In This World of Wonders | Book Review


Memoirs by philosophers typically don’t garner wide readership, but Nicholas Wolterstorff’s In This World of Wonders should. It records vignettes from the life of a leading Christian philosopher who has made scholarly contributions to the fields of metaphysics, epistemology, aesthetics, and ethics, among others. His Lament for a Son, written after the death of his son in a climbing accident, has helped many Christians journey through grief and is a spiritual classic.

I became aware of Wolterstorff in college when, as a philosophy student, I was introduced to the “Reformed epistemology” that he, Alvin Plantinga, and William P. Alston pioneered. Wolterstorff recounts the origins of that epistemology here, and provides a short introduction to its basic thesis, but he also shines a light on the development of his thinking in aesthetics and ethics. Given his interest in the former, it’s a good thing that Eerdman’s layout of this book was so well done. It’s always a pleasure to read a book where the beauty of the writing is matched by the beauty of the presentation.

For many years, Wolterstorff worried that his interests in different fields of philosophy had no unifying core. But he came to realize that the biblical concept of shalom, which he translates as “flourishing,” in fact integrated his interests. God created this world so that its creatures would flourish. This world-affirming theology, an outgrowth of a Reformed worldview, has guided Wolterstorff’s thinking over the course of a long, productive career at Calvin College, Yale University, and the University of Virginia.

Philosophically minded folk who have read Wolterstorff will be interested in this memoir, but I also think it presents a model of Christian scholarship—both implicitly and explicitly—that will commend the book to professors in other disciplines too.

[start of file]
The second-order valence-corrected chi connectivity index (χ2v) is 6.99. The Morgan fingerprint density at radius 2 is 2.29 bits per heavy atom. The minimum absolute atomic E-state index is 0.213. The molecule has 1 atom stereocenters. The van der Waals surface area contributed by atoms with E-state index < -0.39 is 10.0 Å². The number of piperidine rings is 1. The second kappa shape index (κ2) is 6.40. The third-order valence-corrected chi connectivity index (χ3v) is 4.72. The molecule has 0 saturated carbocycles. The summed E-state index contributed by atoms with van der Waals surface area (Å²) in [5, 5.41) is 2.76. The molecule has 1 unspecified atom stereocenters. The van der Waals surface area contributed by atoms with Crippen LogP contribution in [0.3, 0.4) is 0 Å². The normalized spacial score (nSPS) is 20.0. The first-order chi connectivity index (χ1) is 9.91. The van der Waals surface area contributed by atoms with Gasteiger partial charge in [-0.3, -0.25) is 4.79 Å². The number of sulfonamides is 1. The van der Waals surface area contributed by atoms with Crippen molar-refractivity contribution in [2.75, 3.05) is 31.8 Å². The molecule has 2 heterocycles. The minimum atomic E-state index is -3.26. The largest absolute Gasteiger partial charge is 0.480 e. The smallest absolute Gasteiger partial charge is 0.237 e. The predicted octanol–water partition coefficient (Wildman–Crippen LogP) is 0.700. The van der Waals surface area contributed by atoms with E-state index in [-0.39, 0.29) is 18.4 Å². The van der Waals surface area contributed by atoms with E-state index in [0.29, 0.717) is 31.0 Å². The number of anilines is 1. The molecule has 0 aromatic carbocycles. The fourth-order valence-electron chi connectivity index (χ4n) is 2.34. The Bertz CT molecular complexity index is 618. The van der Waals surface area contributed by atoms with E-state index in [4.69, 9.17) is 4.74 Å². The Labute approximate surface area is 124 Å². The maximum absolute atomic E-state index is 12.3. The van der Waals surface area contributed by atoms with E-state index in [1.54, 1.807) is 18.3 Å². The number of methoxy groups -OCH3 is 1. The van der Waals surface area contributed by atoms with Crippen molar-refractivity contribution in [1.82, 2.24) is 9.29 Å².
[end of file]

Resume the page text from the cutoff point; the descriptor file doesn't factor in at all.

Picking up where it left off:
in-this-world-of-wondersBook Reviewed
Nicholas Wolterstorff, In This World of Wonders: Memoir of a Life in Learning (Grand Rapids, MI: Eerdmans, 2019).

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“The Pastor: A Memoir” by Eugene H. Peterson


Eugene H. Peterson, The Pastor: A Memoir (New York: HarperOne, 2011). $25.99, 336 pages.

In The Pastor, Eugene H. Peterson tells “the story of my formation as a pastor and how the vocation of pastor formed me.” Peterson is best known as author of The Message, his “translation” of the Bible into “American words and metaphors and syntax.” He recently completed a five-volume series—“conversations”—about spiritual theology. And he has written numerous books about the pastoral vocation, the seedbed out of which all his other books has grown. This memoir narrates the journey of a Pentecostal kid from Montana becoming a Presbyterian pastor in Maryland.

For pastors, it is must-reading. For one thing, Peterson’s story shows how God uses the particularity of our circumstances to shape us into the people he wants us to be, under the tutelage of Holy Scripture. For another thing, it offers a searing critique of the commoditization of American religion that turns “each congregation into a market for religious consumers, an ecclesiastical business run along the lines of advertising techniques, organizational flow charts, and energized by impressive motivational rhetoric.” And finally, it does all this through a storytelling that alternates between humor, anger, frustration, and hope—the emotions all pastors face in their ministries.